Academic Search Complete is a database that covers a large variety of topics and is recommended for most research projects. It contains articles from many academic journals, magazines, newspapers, and other credible sources.
Broad coverage of research and development within the applied sciences and computing disciplines. Content derives from leading trade journals, professional and technical society publications, and conference proceedings.
With the Gale OneFile: Science, researchers can remain current with the latest scientific developments in particle physics, advanced mathematics, nanotechnology, geology, and hundreds of other areas. More than 350 full-text, non-embargoed journals are covered; updated daily, this collection includes more than 1.6 million articles to satisfy almost every scientific inquiry. Key subjects covered include the biological sciences, computing, engineering, and technology.
ScienceDirect is Elsevier’s leading information solution for researchers, teachers, students, health care professionals, and information professionals . It combines authoritative, full-text scientific, technical and health publications with smart, intuitive functionality so that you can stay informed in your field, and can work more effectively and efficiently.
SAGE is the world’s 5th largest journals publisher. Our portfolio includes more than 645 journals spanning the Humanities, Social Sciences, and Science, Technology, and Medicine, and more than 280 are published on behalf of 225 learned societies and institutions.
SJR State students, faculty, and staff may register for full access to the New York Times online and maintain this personal account for 364 days. Once your days are up, you will need to renew your account.
When you start your researching journey, it is always a good idea to keep your searches broad and then begin to narrow it down. A broad search is going to leave you with lots of results that you can filter down by subject or maybe even a related field. When searching, look for other keywords that are being used in the sources that you find helpful. This will help you naturally begin to narrow your topic and research.
Try Different Keyword Searches
The databases and the library catalog search by keywords. Unlike Google or other search engines, you cannot type in a question or statement to find results. Keywords are one or two words that sum up your idea or topic. Finding good keywords can be the most challenging part to academic research. Do not be afraid to try different keywords in different ways.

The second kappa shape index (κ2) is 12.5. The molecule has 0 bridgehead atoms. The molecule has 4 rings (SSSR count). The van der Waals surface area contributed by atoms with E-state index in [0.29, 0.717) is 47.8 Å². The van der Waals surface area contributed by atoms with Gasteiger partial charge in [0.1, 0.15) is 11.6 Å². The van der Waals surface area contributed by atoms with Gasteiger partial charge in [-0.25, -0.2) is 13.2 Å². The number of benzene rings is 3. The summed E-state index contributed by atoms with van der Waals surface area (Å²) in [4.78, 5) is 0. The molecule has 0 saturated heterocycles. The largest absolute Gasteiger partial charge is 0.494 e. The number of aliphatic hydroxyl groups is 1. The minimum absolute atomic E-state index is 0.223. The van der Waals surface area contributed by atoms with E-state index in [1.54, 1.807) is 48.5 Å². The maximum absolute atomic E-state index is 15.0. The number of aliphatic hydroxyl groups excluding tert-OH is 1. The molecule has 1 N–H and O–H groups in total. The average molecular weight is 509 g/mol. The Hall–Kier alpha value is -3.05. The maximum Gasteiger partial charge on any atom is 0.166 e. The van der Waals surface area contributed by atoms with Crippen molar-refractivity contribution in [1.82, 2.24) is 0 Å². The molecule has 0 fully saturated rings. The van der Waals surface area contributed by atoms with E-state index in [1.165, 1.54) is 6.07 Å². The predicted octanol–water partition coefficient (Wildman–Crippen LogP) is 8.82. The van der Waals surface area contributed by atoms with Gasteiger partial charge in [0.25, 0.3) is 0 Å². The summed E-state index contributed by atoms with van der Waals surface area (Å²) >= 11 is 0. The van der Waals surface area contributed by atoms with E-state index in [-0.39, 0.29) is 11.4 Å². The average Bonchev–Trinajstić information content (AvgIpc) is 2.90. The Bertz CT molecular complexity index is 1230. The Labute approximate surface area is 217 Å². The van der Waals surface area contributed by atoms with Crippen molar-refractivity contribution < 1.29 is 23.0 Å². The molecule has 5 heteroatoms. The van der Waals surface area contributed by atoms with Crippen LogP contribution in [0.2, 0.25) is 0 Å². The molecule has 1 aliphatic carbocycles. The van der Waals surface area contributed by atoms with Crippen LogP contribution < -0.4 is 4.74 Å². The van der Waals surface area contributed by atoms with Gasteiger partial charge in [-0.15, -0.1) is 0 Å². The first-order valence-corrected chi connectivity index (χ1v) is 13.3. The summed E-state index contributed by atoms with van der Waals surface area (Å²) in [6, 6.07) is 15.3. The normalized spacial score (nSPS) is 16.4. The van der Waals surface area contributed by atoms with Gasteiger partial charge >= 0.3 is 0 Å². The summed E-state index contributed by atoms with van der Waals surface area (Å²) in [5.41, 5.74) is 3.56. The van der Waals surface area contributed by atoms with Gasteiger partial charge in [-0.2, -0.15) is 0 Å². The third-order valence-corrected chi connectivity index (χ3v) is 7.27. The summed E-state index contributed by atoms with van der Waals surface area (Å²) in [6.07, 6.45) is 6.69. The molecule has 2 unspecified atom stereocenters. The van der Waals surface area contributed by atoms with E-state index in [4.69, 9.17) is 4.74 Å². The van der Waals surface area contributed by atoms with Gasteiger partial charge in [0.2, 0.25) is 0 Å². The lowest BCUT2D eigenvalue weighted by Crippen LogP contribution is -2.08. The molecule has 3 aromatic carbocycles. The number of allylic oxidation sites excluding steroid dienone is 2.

Analyze Your Sources
Once you find a source that you think will be helpful, you want to analyze it to determine the validity of the information. Some things you will want to be on the lookout for are: Where you found it? Who is writing it? Who published it? When it was written? Why was it written? What is the source's purpose?
Stay Organized and Save Your Sources
Like in all things, staying organized will help you through your research journey. Some ways you can stay organize include creating digital or physical folders that contain the sources that you found. Saving the information you found is extremely important. It is very hard to replicate a search within a database and sometime it can be very challenging to find sources again if you don't remember much information about the source. Simply saving your source or printing it out can help you stay organized and be able to quickly retrieve information when it is time to start writing.
Use Your Library Resources
The library has a plethora of resources that can help you through your research journey. The library not only has books and periodicals, but databases, catalogs, videos and the best resource of all; librarians! Librarians can help you navigate the databases and catalogs as well as offering advice on your keyword searches and ways to narrow down your information. If you ever feel stuck or unsure of your next step while researching, ask your librarian for help and guidance!